Some languages, such as Scheme, are optimised to allow for infinite tail recursion, and implement tail call optimisation. Unfortunately, in most languages such as C#, Python and Java, this is not the case. Tail recursion is when the return result comes entirely from the recursive call. For example, our getRoot call is tail recursive as the return result relies entirely on the recursively called function or the base condition. Whereas, the following function is not tail recursion as it relies on the multiplication of the parameter n times the value of the recursive call, and thus the recursive call must be evaluated before the return value can be.

  public int fact(int n) {
     if (n == 0) {
        return 1;
     } else {
        return n * fact(n - 1);

Is there a simple iterative solution?

Often recursion is the simplest way to solve a problem, and this is when it is most commonly used. It is important when choosing whether to use a recursive or iterative approach, to decide whether you can simply implement a solution using an iterative approach. In general, an iterative approach is more efficient as there is less overhead involved.


Thursday, 18 September 2014

C# vs Java - Access Modifiers


There are 5 access modifiers in C#:
  • public
  • private
  • protected
  • internal
  • protected internal
These are used in the declaration of classes, structs and members of classes or structs. The public access modifier allows access from anywhere, and should be used sparingly. It is best to use public only where a member will need to be accessed by a class that is not part of the same assembly or extends the applicable class. The public modifier is common in the declaration of classes or properties, as classes are often externally used and properties define getters and setters and thus aid encapsulation.

The private modifier is good for encapsulation, as it hides anything that should be inaccessible by another class. It is the most restrictive of access modifiers as only code in the same struct or class can access it, and is the default for class or struct members. The private modifier is commonly used on fields, but is also used on methods that may be called within public methods but shouldn't be accessible otherwise. By using the private modifier where possible we can help reduce the chance of other programmers calling the wrong method when they are using our class. It is important to note a class cannot be private unless it is nested within another class.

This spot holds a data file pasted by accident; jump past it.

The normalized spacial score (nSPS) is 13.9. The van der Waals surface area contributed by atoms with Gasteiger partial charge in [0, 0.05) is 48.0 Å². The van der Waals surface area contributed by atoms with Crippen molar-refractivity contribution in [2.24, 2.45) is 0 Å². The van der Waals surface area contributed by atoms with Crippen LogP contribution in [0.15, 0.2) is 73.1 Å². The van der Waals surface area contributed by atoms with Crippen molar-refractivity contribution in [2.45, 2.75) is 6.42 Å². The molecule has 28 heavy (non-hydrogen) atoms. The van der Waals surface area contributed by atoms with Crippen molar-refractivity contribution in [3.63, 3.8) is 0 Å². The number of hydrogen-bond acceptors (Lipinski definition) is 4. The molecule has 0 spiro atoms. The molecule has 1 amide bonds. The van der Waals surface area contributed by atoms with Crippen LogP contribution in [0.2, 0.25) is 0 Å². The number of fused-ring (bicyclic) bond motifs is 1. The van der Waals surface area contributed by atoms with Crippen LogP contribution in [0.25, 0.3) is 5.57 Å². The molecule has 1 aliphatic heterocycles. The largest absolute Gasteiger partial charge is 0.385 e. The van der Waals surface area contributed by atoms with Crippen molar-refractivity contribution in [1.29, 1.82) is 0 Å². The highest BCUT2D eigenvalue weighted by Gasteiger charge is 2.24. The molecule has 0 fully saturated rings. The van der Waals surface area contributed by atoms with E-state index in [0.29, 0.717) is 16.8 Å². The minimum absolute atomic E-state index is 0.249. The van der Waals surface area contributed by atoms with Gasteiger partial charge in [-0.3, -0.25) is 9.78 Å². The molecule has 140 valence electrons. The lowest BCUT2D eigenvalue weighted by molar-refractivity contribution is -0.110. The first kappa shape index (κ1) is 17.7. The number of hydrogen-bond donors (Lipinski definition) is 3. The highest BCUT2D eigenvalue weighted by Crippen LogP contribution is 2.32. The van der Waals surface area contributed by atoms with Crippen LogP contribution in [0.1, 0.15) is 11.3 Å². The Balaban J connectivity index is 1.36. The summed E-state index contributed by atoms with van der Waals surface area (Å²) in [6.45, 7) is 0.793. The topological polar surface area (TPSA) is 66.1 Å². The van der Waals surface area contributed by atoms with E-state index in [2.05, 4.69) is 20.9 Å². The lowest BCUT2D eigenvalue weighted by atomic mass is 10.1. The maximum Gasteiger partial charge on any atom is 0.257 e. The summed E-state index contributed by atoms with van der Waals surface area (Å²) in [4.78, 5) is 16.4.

The protected modifier means that the type or member can only be accessed by code in the same class, or classes that inherit from it. Therefore, it is important to give careful thought to members you are considering declaring protected as if you release your code as a library, and other classes extend your class, and then you want to make a change to the member, your change may break code that uses your library. The protected modifier can be useful when declaring an abstract class, to ensure that classes which extend this abstract class have access to members which should be common amongst all classes that extend the abstract class.

The internal modifier is the default for classes and structs in C#, and is similar to package-visibility in Java. This modifier gives access to any code in the same project, and is commonly used to confine the use of a class to a project in a solution. Generally, a class' members have lower or equal accessibility to the class, but sometimes when an internal class extends a public class it may have public members that it has overridden from the base class.

Additionally, there is the protected internal access modifier. This basically means it can be accessed from code where it could be accessed from if the member was declared protected OR internal. Finally, it is important to note that interface members cannot be declared with an access modifier, this makes sense as the purpose of an interface is to allow another class to access another's members. Interfaces can either be internal or public.


Java is quite similar to C#, so first we will outline the similarities in access modifiers:
  • public behaves the same way in both C# and Java
  • private behaves the same way in both C# and Java.
  • protected behaves the same way in both C# and Java.
However, there are some differences. Firstly, by default classes or members of a class have package-visibility in Java which means that they can be accessed by code in the same package. Whereas, in C# default accessibility for a member is private and the default accessibility for a class in internal. Package-visibility is similar to internal visibility, except that in Java the package is represented physically by a directory and only code in the same directory can access something with package visibility. Whereas, with internal members any code in a project (not necessarily the same directory) can access it.